If you’ve got a saved husband, the chances of him winning the wife and his children are pretty good. But if you’ve got a saved husband and a saved wife, the chances of winning their kids are very good. Not always 100% but they’re going to have a real good chance of winning most of their kids to the Lord. And that’s the whole concept – that if you have that Christian influence from the father and the mother on the kids, you’re quite likely – I’m not going to guarantee it in every case – to have a Christian family.
And you know, I’ve mentioned on the program before, we get so many phone calls of parents, sometimes fathers, sometimes mothers; almost weeping that their kids are out in the world. Married and they’ve got kids with no spiritual concern whatsoever. And you know my first question? Where were you when you should have been winning those kids to the Lord? Well, too many times, they were lost themselves. They were bar-hopping. They were partying. And they were doing anything but being spiritual parents. So, it just naturally follows that, when parents are believers, they’re going to have a far better chance of winning those kids to the Lord, than if they are not. Okay, now back again to I Peter chapter 3 verse 8.
I Peter 3:8a
“Finally, be ye all of one mind,…” Now Peter is talking to the whole congregation again, the men and the women and the younger people.
I Peter 3:8-9
“Finally be ye all of one mind, having compassion one of another, love as brethren, be pitiful, (in other words have feelings for everybody else’s needs and hurts and sorrows,) be courteous: 9. Not rendering evil for evil, or railing for railing: but contrariwise (on the other hand) blessing; knowing that ye are thereunto called, that ye should inherit a blessing.” Now what is this? This is just the good life. You know I was thinking the other night as I was mulling all this over in my mind and Iris was laying there sleeping. I go clear back, and we had come down to visit Iris’s mom here in Poteau, Oklahoma (we were farming up in Iowa). I had to have some work done on my car and it was a beautiful Spring day. So I just drove down to the garage, which was only about a mile from her folks, and I left the car and I walked back. And like I said, it was a nice Spring day, so doors and windows were wide open and I walked by this one house; and such screaming, and such profanity, you can’t believe! I could hardly wait until I was out of earshot. When I got home, I told Iris about it.And I have to wonder, how many homes are like that almost all the time?’ The husband was screaming at the wife, and the wife was screaming back at the husband. The kids were bawling and you could just almost, in your mind’s eye, see what was going on in there. Well is that a happy home? Horrors! And yet that’s the case with far too many.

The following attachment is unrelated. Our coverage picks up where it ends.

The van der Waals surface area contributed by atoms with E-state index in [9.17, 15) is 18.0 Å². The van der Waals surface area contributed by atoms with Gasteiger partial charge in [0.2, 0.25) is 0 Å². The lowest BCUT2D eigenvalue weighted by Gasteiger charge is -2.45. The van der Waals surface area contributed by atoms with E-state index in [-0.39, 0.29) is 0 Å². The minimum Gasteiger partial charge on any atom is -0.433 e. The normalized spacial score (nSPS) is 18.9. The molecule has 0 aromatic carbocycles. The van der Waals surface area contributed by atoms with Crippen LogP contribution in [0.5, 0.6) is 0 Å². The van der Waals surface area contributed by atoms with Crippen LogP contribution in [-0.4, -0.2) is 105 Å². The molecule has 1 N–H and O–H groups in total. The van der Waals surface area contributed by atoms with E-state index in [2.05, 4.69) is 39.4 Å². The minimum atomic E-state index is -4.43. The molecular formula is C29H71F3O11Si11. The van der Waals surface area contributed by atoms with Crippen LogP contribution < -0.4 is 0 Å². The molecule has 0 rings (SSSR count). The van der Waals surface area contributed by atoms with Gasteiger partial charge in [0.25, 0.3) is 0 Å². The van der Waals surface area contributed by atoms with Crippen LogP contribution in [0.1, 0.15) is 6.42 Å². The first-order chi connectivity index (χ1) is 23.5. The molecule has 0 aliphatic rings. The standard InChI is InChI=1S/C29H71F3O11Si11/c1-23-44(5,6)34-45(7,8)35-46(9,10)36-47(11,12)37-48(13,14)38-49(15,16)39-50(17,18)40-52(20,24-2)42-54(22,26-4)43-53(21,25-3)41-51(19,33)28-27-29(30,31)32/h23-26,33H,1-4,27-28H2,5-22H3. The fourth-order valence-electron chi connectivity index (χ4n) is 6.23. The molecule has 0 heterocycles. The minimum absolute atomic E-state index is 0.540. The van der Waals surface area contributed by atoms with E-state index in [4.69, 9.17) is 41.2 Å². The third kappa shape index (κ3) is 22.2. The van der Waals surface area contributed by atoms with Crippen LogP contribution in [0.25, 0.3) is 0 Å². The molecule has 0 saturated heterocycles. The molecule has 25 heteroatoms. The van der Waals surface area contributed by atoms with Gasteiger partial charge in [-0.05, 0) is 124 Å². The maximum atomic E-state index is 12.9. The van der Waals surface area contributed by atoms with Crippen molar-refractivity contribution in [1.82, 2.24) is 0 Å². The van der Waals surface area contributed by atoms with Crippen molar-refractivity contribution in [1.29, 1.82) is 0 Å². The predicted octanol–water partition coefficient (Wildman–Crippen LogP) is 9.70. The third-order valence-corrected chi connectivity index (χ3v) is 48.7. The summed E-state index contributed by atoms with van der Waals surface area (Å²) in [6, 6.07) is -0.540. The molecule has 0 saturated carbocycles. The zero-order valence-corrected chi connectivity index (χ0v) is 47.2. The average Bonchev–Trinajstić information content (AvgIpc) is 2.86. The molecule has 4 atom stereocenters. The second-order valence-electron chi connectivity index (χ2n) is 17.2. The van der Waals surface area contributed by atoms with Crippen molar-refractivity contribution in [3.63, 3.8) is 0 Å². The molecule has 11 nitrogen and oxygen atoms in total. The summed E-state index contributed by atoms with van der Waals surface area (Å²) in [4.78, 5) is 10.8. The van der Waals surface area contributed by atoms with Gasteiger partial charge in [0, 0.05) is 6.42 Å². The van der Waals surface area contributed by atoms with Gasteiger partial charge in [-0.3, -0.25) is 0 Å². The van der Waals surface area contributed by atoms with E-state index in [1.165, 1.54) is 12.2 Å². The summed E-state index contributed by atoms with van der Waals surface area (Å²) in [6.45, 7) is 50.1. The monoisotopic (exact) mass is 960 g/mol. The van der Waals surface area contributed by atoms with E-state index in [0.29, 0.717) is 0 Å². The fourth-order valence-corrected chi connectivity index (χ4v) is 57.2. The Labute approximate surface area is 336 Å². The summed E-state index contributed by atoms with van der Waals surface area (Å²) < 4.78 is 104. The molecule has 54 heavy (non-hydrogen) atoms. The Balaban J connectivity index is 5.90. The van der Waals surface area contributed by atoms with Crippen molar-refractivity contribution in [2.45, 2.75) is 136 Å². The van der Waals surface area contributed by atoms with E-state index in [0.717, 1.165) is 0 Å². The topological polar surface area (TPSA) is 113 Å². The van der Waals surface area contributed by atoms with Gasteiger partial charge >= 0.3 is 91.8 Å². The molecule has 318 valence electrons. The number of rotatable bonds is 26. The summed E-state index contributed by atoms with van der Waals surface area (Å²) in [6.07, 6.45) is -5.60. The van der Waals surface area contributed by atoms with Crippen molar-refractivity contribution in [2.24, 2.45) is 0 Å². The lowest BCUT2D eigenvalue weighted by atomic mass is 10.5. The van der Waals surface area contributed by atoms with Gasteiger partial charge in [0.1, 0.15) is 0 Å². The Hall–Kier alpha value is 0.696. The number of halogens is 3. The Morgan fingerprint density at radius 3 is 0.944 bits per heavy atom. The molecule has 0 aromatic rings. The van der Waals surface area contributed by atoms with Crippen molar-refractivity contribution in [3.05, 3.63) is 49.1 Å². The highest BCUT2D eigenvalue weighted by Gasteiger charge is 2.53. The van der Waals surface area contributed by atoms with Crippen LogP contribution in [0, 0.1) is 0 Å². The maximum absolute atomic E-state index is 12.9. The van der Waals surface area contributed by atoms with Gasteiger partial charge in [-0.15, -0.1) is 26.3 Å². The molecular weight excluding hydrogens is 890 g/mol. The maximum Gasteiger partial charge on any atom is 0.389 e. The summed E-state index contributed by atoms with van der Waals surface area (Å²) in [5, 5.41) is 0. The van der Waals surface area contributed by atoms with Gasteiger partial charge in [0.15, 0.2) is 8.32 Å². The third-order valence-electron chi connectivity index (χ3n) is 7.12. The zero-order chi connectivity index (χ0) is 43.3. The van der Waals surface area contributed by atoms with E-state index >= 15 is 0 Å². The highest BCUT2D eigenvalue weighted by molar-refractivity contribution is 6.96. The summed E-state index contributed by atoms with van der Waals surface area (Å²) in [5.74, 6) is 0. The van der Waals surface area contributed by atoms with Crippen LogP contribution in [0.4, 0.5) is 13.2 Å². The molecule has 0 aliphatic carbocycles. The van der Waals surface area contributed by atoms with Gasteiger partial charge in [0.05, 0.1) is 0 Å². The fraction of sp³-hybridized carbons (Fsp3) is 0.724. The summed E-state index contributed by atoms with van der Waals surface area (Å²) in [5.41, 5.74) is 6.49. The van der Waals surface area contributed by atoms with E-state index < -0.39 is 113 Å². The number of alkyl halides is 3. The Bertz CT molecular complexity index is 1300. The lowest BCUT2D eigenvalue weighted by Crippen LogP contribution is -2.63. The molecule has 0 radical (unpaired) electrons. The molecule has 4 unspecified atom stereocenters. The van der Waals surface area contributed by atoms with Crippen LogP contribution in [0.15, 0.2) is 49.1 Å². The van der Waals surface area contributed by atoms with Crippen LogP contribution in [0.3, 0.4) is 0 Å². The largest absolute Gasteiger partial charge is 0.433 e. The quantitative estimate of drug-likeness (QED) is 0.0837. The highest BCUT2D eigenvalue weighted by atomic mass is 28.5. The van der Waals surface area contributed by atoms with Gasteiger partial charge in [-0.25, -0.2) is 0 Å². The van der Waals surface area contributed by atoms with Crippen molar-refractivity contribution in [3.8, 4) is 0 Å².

But see the Christian doesn’t have that kind of thing, hopefully. If everything is as it should be (because Peter is saying that if we have this kind of behavior between the wife and the husband and between believers and other believers), then he will love life.
I Peter 3:10a
“For he that will love (what?) life,…” Now we all like the ‘good life’ don’t we? That’s what this is. This is promoting the good life.
I Peter 3:10b
“…and see good days,…” Now there’s nothing wrong with being happy; there’s nothing wrong with being prosperous.
I Peter 3:10c
“…let him refrain his tongue from evil, and his lips that they speak no guile:” Well now, did I leave you with the picture of the opposite? Oh, my, it was days before I got the sound of that raucous argument out of my mind; and it stands to reason it cannot promote happiness.
I Peter 3:11-12a
“Let him eschew (or hate) evil, and do good; let him seek peace, and ensue it. 12. For the eyes of the Lord are over the righteous,…” And with that, I’m thinking of a verse over in the Book of Proverbs –”righteousness exalteth a nation.” Never forget it.